March 15, 2010

MSF has completed a seven month-long emergency cholera intervention in Papua New Guinea.

Doctors Without Borders/Médecins Sans Frontières (MSF) has completed a seven month-long emergency cholera intervention in Papua New Guinea.

Papua New Guinea’s first cholera outbreak in 50 years started in Morobe province in July 2009. In October, cholera was detected in the northern province of Madang, followed by another outbreak in East Sepik, where the disease spread like wildfire in settlements along the Sepik River. As of March 1, more than 2,100 cases have been confirmed nationwide. Fifty people have died.

MSF was already working in the city of Lae in Morobe province and was able to assist the Ministry of Health immediately in responding to the outbreak. MSF team set up 12 cholera treatment units, two larger cholera treatment centers, and 22 oral rehydration points in the affected provinces. Staff often traveled on small river boats to reach settlements where cholera cases had been detected.

The team also focused on raising community awareness about cholera and provided training in clinical management and infection control to more than 1,000 health workers and health volunteers.

“Cholera is easy to avoid and to cure, but it also kills easily if left untreated,” says Dave Croft, project coordinator of the MSF cholera intervention team. Cholera is a highly infectious disease that causes vomiting and diarrhea, resulting in severe dehydration that can be fatal. The disease is mainly spread through contaminated water or food.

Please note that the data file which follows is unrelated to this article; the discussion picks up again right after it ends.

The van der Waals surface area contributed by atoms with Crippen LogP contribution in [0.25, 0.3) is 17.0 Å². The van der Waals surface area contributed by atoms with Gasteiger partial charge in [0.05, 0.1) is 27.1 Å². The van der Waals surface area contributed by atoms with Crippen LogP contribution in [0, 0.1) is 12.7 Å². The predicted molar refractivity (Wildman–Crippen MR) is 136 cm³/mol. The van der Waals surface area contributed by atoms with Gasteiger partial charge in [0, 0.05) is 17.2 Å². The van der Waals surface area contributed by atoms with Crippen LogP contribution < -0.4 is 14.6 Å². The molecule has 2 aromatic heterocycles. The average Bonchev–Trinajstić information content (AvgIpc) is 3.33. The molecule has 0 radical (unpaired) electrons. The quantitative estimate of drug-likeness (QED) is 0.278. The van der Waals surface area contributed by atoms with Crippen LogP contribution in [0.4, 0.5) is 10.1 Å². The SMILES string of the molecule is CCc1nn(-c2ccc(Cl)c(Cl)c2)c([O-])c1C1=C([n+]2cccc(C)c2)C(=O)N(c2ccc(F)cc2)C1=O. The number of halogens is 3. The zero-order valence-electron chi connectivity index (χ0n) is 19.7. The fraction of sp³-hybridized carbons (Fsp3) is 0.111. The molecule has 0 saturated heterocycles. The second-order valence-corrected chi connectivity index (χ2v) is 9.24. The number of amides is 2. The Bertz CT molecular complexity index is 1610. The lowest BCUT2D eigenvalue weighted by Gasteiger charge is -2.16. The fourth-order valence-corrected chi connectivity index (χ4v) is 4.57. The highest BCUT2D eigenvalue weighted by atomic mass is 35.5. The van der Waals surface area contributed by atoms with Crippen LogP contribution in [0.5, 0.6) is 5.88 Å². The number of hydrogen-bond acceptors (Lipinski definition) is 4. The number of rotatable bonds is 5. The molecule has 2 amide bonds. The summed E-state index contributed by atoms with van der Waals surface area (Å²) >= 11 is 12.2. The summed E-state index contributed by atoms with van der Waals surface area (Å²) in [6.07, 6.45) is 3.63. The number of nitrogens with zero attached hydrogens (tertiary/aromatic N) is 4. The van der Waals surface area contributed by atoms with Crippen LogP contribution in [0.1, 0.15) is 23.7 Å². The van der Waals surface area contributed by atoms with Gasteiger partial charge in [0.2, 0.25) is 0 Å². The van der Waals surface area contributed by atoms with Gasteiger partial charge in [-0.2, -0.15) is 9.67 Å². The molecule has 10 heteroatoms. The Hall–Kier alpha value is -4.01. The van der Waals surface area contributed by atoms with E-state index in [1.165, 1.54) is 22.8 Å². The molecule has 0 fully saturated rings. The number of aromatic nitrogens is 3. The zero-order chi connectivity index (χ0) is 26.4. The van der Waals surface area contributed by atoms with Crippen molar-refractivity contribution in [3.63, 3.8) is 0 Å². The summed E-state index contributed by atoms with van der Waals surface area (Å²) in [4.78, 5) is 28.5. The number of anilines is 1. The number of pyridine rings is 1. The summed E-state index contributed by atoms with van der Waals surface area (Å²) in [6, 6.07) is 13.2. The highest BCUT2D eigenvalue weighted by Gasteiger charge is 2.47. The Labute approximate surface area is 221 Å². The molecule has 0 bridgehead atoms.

MSF has handed over all cholera units to the Ministry of Health. Croft says the intervention was successful: “It is not an emergency any more. The morbidity and mortality rate in the country has gone down.” But he says that cholera will remain entrenched in the country and is likely to spread further.

The effectiveness of cholera activities in the country is undermined by a number of factors. The health system in Papua New Guinea is inadequate, the water and sanitation structure grossly deficient and the geography of the country complex. Small groups of people live scattered in hard-to-reach, remote villages.

MSF has been working in Papua New Guinea since 2007. In addition to the cholera emergency response, teams provide free medical and psychological care for victims of sexual and domestic violence in Angau Hospital in the city of Lae (the country has one of the world’s highest rates for gender-based violence). An MSF team is also working in the town of Tari, providing emergency medical and surgical care for victims of violence at the Tari hospital, the only healthcare facility in the mountainous jungle in the western part of the country.

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